We will meet in time for a 10.00 start, at the Sustrans marker at the three-way junction of the Roseburn, Blackhall and Telford paths in Craigleith. If you are not sure where that is, make your way to South Groathill Avenue, then look for the sign-posted entrance to the bike paths by the lights-controlled crossing near the back of the Sainsbury's petrol station. Grid reference: NT 223747. Map.

We will aim to return to Edinburgh by about 16.00, although this will depend on the weather, the speed of the group, and other factors.

What to bring

Apart from the aforementioned food and drink, please bring a spare inner tube if at all possible. That way, if you are unfortunate enough to have a puncture, it can be dealt with relatively quickly. If you don't know how to replace an inner tube, don't worry: there are usually willing helpers available. If you're not sure what size or type of tube you need, just ask at your local bike shop.

You should also bring all the obvious things you will need for any bike ride, such as a lightweight waterproof jacket, and perhaps a scarf and/or gloves if the day is chilly. It's also a good idea to bring a bike lock, although this is not essential as you can always double up with someone else. Most of our riders choose to wear a helmet, but we don't insist on that.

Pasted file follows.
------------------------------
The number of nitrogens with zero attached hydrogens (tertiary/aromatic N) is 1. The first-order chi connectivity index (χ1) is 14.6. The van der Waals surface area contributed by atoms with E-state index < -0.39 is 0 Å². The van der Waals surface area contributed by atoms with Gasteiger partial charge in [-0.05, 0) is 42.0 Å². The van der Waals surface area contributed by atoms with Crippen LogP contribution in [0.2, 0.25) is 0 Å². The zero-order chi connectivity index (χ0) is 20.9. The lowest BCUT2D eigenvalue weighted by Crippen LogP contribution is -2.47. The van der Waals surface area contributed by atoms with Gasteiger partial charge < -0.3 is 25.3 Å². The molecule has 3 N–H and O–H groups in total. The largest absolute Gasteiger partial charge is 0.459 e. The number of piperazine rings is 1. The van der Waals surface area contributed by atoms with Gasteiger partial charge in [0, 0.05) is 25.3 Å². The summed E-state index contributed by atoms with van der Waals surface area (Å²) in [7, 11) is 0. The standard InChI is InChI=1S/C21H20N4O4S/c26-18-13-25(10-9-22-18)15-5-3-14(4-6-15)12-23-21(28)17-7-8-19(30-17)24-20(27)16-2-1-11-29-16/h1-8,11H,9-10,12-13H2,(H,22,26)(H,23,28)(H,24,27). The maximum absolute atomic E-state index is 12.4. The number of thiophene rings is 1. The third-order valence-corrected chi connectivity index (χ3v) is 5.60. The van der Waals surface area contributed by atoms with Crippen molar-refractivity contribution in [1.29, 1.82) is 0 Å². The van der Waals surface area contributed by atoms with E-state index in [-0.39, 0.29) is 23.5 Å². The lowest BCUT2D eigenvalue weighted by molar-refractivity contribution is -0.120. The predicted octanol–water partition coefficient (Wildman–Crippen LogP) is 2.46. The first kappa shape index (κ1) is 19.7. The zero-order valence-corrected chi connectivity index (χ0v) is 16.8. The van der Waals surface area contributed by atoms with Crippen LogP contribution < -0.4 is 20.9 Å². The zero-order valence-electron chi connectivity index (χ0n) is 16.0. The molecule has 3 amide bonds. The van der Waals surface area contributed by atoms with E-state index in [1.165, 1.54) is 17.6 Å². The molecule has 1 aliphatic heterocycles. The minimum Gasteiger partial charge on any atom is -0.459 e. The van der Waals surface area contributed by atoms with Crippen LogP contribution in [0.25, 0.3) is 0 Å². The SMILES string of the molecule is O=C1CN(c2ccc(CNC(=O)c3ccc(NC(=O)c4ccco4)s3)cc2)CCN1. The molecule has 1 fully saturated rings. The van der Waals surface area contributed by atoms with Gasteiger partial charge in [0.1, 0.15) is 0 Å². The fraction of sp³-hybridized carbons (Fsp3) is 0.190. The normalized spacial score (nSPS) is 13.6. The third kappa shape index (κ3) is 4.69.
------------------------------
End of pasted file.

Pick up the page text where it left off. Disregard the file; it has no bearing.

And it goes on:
Just turn up
Part of our return route will be via the canal towpath

There is no need to book in advance for the ride. Just turn up on the day.

Note that the ride will go ahead even if the weather is bad. A few showers or a cold breeze won't put us off. But if the weather is really bad, we might opt for a shorter route, with the possibility of a café stop around lunch time.

Any questions?

For general information about our rides, please see our FAQ. If you still have a question, feel free to email us at the address in the panel on the left of this page.

Saturday 8 March 2014

March ride to Currie, Riccarton and the Gyle

It would have been ideal cycling weather if it hadn't been for the bitter cold 25-mph winds. But that didn't stop around 32 of us gathering at the Meadows for today's run, which was a second attempt to do the ride that we abandoned in January because of ice.